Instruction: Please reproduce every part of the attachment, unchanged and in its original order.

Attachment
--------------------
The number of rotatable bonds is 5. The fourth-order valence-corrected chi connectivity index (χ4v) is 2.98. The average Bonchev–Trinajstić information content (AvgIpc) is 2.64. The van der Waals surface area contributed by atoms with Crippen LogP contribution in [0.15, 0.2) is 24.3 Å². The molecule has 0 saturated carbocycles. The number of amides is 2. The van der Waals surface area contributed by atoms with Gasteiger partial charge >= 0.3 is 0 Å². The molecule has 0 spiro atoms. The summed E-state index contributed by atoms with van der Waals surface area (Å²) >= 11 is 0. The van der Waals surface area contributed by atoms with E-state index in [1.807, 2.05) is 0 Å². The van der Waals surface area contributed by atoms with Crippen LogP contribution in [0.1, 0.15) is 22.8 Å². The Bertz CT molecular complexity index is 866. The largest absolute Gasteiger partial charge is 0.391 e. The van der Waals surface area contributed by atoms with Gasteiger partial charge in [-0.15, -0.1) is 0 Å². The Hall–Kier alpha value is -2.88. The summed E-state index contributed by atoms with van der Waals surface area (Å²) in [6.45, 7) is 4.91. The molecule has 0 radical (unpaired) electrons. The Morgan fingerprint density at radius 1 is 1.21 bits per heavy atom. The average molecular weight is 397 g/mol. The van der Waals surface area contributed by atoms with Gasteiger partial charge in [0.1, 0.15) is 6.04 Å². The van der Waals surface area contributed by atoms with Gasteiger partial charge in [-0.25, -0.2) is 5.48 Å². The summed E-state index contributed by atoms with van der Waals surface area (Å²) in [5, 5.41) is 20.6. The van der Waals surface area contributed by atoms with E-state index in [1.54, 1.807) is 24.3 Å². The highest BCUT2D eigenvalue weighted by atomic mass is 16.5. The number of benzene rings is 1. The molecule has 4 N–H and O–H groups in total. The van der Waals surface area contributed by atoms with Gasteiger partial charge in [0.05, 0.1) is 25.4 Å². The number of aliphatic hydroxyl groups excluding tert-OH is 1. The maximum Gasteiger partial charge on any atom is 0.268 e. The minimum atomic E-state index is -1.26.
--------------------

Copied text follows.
The number of rotatable bonds is 5. The fourth-order valence-corrected chi connectivity index (χ4v) is 2.98. The average Bonchev–Trinajstić information content (AvgIpc) is 2.64. The van der Waals surface area contributed by atoms with Crippen LogP contribution in [0.15, 0.2) is 24.3 Å². The molecule has 0 saturated carbocycles. The number of amides is 2. The van der Waals surface area contributed by atoms with Gasteiger partial charge >= 0.3 is 0 Å². The molecule has 0 spiro atoms. The summed E-state index contributed by atoms with van der Waals surface area (Å²) >= 11 is 0. The van der Waals surface area contributed by atoms with E-state index in [1.807, 2.05) is 0 Å². The van der Waals surface area contributed by atoms with Crippen LogP contribution in [0.1, 0.15) is 22.8 Å². The Bertz CT molecular complexity index is 866. The largest absolute Gasteiger partial charge is 0.391 e. The van der Waals surface area contributed by atoms with Gasteiger partial charge in [-0.15, -0.1) is 0 Å². The Hall–Kier alpha value is -2.88. The summed E-state index contributed by atoms with van der Waals surface area (Å²) in [6.45, 7) is 4.91. The molecule has 0 radical (unpaired) electrons. The Morgan fingerprint density at radius 1 is 1.21 bits per heavy atom. The average molecular weight is 397 g/mol. The van der Waals surface area contributed by atoms with Gasteiger partial charge in [0.1, 0.15) is 6.04 Å². The van der Waals surface area contributed by atoms with Gasteiger partial charge in [-0.25, -0.2) is 5.48 Å². The summed E-state index contributed by atoms with van der Waals surface area (Å²) in [5, 5.41) is 20.6. The van der Waals surface area contributed by atoms with E-state index in [1.54, 1.807) is 24.3 Å². The highest BCUT2D eigenvalue weighted by atomic mass is 16.5. The number of benzene rings is 1. The molecule has 4 N–H and O–H groups in total. The van der Waals surface area contributed by atoms with Gasteiger partial charge in [0.05, 0.1) is 25.4 Å². The number of aliphatic hydroxyl groups excluding tert-OH is 1. The maximum Gasteiger partial charge on any atom is 0.268 e. The minimum atomic E-state index is -1.26.